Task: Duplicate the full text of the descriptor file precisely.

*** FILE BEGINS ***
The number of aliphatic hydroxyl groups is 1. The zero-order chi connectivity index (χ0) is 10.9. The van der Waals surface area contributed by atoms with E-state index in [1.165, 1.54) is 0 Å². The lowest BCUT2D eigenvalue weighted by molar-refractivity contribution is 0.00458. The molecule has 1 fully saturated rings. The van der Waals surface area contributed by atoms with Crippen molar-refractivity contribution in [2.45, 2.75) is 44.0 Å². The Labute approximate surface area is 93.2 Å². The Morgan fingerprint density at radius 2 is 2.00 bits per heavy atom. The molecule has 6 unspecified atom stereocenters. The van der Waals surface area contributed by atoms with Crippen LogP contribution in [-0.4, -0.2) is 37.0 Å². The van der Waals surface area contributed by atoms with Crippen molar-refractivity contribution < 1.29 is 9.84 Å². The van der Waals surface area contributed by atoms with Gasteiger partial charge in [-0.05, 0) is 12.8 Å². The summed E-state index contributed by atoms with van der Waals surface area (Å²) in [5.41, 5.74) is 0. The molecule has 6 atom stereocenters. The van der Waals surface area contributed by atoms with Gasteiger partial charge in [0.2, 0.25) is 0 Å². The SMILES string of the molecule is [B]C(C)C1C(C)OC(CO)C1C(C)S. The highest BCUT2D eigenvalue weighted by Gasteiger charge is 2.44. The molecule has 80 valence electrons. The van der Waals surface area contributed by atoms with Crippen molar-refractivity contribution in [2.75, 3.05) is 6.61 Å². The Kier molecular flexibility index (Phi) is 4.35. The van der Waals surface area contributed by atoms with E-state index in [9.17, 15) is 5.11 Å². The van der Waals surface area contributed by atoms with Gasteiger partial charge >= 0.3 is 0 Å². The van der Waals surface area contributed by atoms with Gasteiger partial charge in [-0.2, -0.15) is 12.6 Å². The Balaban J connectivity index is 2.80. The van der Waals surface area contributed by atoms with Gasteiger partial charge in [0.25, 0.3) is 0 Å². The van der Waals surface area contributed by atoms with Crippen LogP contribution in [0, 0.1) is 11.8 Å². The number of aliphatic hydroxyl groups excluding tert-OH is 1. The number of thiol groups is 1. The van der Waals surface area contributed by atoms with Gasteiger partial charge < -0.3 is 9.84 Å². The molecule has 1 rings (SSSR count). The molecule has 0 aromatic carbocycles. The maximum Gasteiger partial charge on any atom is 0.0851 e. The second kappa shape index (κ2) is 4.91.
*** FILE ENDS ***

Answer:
The number of aliphatic hydroxyl groups is 1. The zero-order chi connectivity index (χ0) is 10.9. The van der Waals surface area contributed by atoms with E-state index in [1.165, 1.54) is 0 Å². The lowest BCUT2D eigenvalue weighted by molar-refractivity contribution is 0.00458. The molecule has 1 fully saturated rings. The van der Waals surface area contributed by atoms with Crippen molar-refractivity contribution in [2.45, 2.75) is 44.0 Å². The Labute approximate surface area is 93.2 Å². The Morgan fingerprint density at radius 2 is 2.00 bits per heavy atom. The molecule has 6 unspecified atom stereocenters. The van der Waals surface area contributed by atoms with Crippen LogP contribution in [-0.4, -0.2) is 37.0 Å². The van der Waals surface area contributed by atoms with Crippen molar-refractivity contribution < 1.29 is 9.84 Å². The van der Waals surface area contributed by atoms with Gasteiger partial charge in [-0.05, 0) is 12.8 Å². The summed E-state index contributed by atoms with van der Waals surface area (Å²) in [5.41, 5.74) is 0. The molecule has 6 atom stereocenters. The van der Waals surface area contributed by atoms with Gasteiger partial charge in [0.2, 0.25) is 0 Å². The SMILES string of the molecule is [B]C(C)C1C(C)OC(CO)C1C(C)S. The highest BCUT2D eigenvalue weighted by Gasteiger charge is 2.44. The molecule has 80 valence electrons. The van der Waals surface area contributed by atoms with Crippen molar-refractivity contribution in [2.75, 3.05) is 6.61 Å². The Kier molecular flexibility index (Phi) is 4.35. The van der Waals surface area contributed by atoms with E-state index in [9.17, 15) is 5.11 Å². The van der Waals surface area contributed by atoms with Gasteiger partial charge >= 0.3 is 0 Å². The van der Waals surface area contributed by atoms with Gasteiger partial charge in [-0.2, -0.15) is 12.6 Å². The Balaban J connectivity index is 2.80. The van der Waals surface area contributed by atoms with Gasteiger partial charge in [0.25, 0.3) is 0 Å². The van der Waals surface area contributed by atoms with Crippen LogP contribution in [0, 0.1) is 11.8 Å². The number of aliphatic hydroxyl groups excluding tert-OH is 1. The number of thiol groups is 1. The van der Waals surface area contributed by atoms with Gasteiger partial charge < -0.3 is 9.84 Å². The molecule has 1 rings (SSSR count). The molecule has 0 aromatic carbocycles. The maximum Gasteiger partial charge on any atom is 0.0851 e. The second kappa shape index (κ2) is 4.91.